The study has no immediate impact on the law, but the conclusion does bode well for those who would like to see a more permissive attitude towards online gambling in India. Most gaming laws in India originate at the state level, but a 150-year old federal law may or may not prohibit online gambling depending on who you ask. Today, the states of Sikkim and Nagaland have the most permissive gaming laws.
In other Indian poker news, the government of Nagaland has issued an online poker license to PokerBaazi.com. Poker Baazi joins four other websites that are authorized to offer online poker, backgammon, fantasy sports, and some other games.
Colombia Planning to Block Online Gambling Sites
Legislation passed in 2016 failed to attract interest among the main players in online gambling thanks to an excessive VAT tax charged on all players’ deposits. Calvin Ayre reports the government relented and scrapped the VAT tax in December, but even that move failed to motivate international operators from applying for licenses.
Last month, the government decided to change tactics and move to a more forceful approach. Gambling regulator Coljuegos has asked the country’s Ministry of Information Technology and Communications to add 325 gaming websites to a blacklist to render them unreachable from within Colombia.
Among the noteworthy names on the list are Betsson, 888, 32Red, Betfred, Betfair, and Unibet. Hundreds of smaller gaming websites also made the list.
It remains to be seen how effective the blocking mechanism will be and how operators on the list will react. If names as large as Betsson saw Colombian licenses as too expensive before the blacklist, it seems unlikely this move will encourage them to begin applying for licenses now. In similar situations in the past, big-name gambling sites with European licenses will respect the blacklist and leave the market altogether while some smaller operators will take the risk and continue accepting Colombians.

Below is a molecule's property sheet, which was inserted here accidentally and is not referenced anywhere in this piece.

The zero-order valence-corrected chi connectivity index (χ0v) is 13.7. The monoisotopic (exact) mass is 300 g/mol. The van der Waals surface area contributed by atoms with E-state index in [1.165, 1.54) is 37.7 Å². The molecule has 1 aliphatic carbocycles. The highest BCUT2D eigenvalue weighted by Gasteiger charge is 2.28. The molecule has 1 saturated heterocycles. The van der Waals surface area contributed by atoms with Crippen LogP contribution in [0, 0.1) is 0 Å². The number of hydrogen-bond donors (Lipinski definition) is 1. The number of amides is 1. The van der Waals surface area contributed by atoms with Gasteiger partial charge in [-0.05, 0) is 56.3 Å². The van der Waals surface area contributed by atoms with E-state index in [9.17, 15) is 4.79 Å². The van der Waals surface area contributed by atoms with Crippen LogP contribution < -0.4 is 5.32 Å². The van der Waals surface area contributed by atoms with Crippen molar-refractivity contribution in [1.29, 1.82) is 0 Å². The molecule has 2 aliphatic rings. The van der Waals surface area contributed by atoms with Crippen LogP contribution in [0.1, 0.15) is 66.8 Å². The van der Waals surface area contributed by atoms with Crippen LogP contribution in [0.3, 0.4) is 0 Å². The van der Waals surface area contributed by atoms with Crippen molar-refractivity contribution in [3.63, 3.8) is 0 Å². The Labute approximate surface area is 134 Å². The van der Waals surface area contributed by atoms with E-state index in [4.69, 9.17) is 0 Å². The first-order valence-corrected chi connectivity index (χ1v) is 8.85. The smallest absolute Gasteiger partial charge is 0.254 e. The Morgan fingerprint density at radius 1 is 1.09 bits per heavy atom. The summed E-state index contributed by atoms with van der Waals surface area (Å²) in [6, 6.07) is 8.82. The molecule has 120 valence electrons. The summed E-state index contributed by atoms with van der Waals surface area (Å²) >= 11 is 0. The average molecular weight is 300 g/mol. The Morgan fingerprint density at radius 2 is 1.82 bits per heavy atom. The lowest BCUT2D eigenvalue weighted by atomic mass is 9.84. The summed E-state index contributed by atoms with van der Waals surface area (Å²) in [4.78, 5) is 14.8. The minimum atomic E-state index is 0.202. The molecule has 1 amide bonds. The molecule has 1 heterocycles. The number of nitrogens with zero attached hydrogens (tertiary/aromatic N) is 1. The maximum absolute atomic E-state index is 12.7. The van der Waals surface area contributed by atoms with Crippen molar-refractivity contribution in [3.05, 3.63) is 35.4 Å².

German States Approve New Federal Online Gambling Treaty
Germany’s sixteen states have agreed to a revised federal treaty on online gambling despite recent European Commission criticisms that the proposed changes will do nothing to bring German gambling laws into compliance with EU rules. In other words, it’s business as usual for online gambling in Germany.
The amended treaty does away with the prior 20-license cap that raised the EU’s ire previously and replaces it with a 40-license cap. Additionally, 35 sports betting applicants that made it through the first stages of the 2012 licensing process will be issued temporary operating permits. The treaty also includes new payment blocking mechanisms aimed at unlicensed gambling sites operating in Germany.
Even before last month’s vote, the European Commission called the amended treaty an “unworkable solution.” The simple doubling of the cap combined with Germany’s continued insistence on banning online poker and gambling have failed to convince the European Commission that Germany is taking the process seriously and has given up on protecting the state monopoly.
Interestingly, Torsten Meinberg of the state association of lottery operators expressed support for the bill and called for online casino games to remain banned. The state lottery operators take the position that online casino games are a high-risk form of gambling ripe with fraud, manipulation, and money laundering. Rather than regulate online casinos, Meinberg argued, more steps should be taken to eliminate unregulated online gambling.
Other Gambling News from 2017:
- January 2017
- February 2017
- April 2017
- May 2017
- May 2017 (2)
- June 2017
- June 2017 (2)
- July 2017
- August 2017
Wes Burns has more than a decade’s worth of experience as a writer, researcher, and analyst in the legal online betting industry and is co-founder of OnlineBettingSites.com. Wes approaches his work from the viewpoint of players.